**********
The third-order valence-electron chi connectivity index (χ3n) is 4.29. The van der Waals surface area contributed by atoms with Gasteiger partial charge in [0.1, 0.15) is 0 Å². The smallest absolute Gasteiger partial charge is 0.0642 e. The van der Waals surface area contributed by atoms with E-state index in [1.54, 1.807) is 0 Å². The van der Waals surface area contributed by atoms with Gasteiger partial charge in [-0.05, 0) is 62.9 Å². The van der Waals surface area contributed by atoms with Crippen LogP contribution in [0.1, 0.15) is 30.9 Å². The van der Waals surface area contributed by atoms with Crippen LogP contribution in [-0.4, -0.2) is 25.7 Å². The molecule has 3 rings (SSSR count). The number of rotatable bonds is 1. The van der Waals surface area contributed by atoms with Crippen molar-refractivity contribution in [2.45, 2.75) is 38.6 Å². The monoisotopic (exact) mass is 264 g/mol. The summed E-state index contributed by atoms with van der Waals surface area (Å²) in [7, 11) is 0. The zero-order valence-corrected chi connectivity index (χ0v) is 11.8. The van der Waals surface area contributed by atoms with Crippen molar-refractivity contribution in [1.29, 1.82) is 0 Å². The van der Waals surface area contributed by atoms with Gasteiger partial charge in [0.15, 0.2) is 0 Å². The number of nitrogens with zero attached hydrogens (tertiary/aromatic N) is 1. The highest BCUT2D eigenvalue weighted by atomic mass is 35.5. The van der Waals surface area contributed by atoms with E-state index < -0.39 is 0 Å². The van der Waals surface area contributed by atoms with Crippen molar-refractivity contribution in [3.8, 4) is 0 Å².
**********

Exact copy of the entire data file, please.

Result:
The third-order valence-electron chi connectivity index (χ3n) is 4.29. The van der Waals surface area contributed by atoms with Gasteiger partial charge in [0.1, 0.15) is 0 Å². The smallest absolute Gasteiger partial charge is 0.0642 e. The van der Waals surface area contributed by atoms with E-state index in [1.54, 1.807) is 0 Å². The van der Waals surface area contributed by atoms with Gasteiger partial charge in [-0.05, 0) is 62.9 Å². The van der Waals surface area contributed by atoms with Crippen LogP contribution in [0.1, 0.15) is 30.9 Å². The van der Waals surface area contributed by atoms with Crippen LogP contribution in [-0.4, -0.2) is 25.7 Å². The molecule has 3 rings (SSSR count). The number of rotatable bonds is 1. The van der Waals surface area contributed by atoms with Crippen molar-refractivity contribution in [2.45, 2.75) is 38.6 Å². The monoisotopic (exact) mass is 264 g/mol. The summed E-state index contributed by atoms with van der Waals surface area (Å²) in [7, 11) is 0. The zero-order valence-corrected chi connectivity index (χ0v) is 11.8. The van der Waals surface area contributed by atoms with Crippen molar-refractivity contribution in [1.29, 1.82) is 0 Å². The van der Waals surface area contributed by atoms with Gasteiger partial charge in [0.15, 0.2) is 0 Å². The number of nitrogens with zero attached hydrogens (tertiary/aromatic N) is 1. The highest BCUT2D eigenvalue weighted by atomic mass is 35.5. The van der Waals surface area contributed by atoms with E-state index < -0.39 is 0 Å². The van der Waals surface area contributed by atoms with Crippen molar-refractivity contribution in [3.8, 4) is 0 Å².